Friday, September 2, 2016

Tiger tells the Truth!

Can you believe this?
Really a good story!

Read on!!


Febea is Nero’s panther.
Softly domestic, like an enormous royal house cat, she sprawls beside the neurotic Caesar, who caresses her with the delicate, androgynous hand of a cruel and corrupt emperor.

She yawns, and as she does, her flexible, wet tongue appears between her two rows of teeth—sharp, white teeth. She feeds on human flesh, and in the mansion of the sinister demigod of decadent Rome she is accustomed to seeing three red things at all time: roses, the imperial crimson, and blood.
One day, Nero brings into his presence Leticia, a snowy-skinned young virgin, the daughter of a Christian family. Leticia, fifteen, has the loveliest face, the most adorable little pink hands, divine azure eyes, the body of an ephebe about to be transformed into woman—worthy of a triumphant chorus of hexameters in one of Ovid’s metamorphoses.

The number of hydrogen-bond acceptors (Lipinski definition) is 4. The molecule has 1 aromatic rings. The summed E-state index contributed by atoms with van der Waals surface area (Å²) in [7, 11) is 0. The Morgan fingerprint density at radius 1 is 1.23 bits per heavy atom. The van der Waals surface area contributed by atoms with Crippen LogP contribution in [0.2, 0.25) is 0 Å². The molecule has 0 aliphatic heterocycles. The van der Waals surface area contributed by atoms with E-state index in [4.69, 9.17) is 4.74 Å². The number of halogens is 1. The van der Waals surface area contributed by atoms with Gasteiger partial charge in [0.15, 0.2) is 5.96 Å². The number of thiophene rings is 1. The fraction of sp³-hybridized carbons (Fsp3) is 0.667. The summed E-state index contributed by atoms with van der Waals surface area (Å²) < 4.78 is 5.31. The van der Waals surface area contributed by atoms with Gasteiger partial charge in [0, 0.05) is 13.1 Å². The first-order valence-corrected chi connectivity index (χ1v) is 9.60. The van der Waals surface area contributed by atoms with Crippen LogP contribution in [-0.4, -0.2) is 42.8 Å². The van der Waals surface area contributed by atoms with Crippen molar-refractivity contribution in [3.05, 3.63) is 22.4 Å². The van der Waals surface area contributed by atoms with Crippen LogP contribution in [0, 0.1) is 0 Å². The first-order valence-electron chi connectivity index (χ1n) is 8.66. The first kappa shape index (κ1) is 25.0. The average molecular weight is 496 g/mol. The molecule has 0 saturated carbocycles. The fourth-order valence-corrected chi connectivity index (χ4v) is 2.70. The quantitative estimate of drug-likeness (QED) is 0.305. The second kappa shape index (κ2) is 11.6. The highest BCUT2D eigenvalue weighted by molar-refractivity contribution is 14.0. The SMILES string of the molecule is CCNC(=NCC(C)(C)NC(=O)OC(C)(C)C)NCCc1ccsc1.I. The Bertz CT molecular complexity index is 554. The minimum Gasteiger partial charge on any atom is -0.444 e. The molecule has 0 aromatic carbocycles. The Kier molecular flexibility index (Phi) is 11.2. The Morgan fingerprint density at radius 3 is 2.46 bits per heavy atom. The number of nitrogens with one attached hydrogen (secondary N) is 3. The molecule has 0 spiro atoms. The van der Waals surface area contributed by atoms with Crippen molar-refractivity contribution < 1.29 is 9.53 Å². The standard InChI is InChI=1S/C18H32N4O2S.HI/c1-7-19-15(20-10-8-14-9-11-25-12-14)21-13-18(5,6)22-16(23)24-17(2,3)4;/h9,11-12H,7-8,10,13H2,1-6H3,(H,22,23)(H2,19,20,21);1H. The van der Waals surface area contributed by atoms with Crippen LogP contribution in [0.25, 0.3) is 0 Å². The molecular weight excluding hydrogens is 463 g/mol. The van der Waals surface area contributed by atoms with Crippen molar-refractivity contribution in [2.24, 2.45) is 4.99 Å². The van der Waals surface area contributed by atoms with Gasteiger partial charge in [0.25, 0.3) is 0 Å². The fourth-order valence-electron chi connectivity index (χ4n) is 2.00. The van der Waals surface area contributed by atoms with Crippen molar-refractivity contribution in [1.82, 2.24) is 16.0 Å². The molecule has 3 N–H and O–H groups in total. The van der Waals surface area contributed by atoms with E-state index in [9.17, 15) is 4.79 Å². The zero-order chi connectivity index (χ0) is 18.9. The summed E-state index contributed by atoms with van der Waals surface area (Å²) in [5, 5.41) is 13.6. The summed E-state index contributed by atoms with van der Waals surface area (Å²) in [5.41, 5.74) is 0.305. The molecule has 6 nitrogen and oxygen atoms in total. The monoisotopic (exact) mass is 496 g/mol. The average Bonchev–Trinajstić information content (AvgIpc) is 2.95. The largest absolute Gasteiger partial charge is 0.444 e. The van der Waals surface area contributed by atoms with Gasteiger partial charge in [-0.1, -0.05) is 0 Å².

Nero has been seized by a whim for this woman: he desires to possess her through his art, his music, and his poetry. The maiden—mute, unmoved, serene in her white chasteness—listens to the song sung by the formidable imperator, who accompanies himself on his lyre, and when he, the artist on the throne, concludes his erotic hymn (rhymed according to the rules of his great master Seneca), he sees that his captive, the virgin of his lustful whimsy, remains mute and innocent, like a lily, like a modest marble vestal.

At that, the great Caesar, filled with disdain, calls Febea and points an imperial finger at the victim of his vengeance. The powerful, proud panther stretches languidly, showing her sharp, gleaming claws, and she slowly yawns, her massive jaws gaping, and then, shaking off her stupor, her tail swings slowly, from side to side.

But then a remarkable thing occurs; the beast speaks the following words to the emperor:
“Oh, admirable and potent Emperor, thy will is that of an immortal; thy aspect is that of Jupiter; thy broad forehead is crowned with the glorious laurel—but I beg that today you allow me to inform you of two things: my fangs will never act against a woman such as this, who scatters splendors like a star; and thy verses, dactyls, and pyrrhics are truly abominable.”

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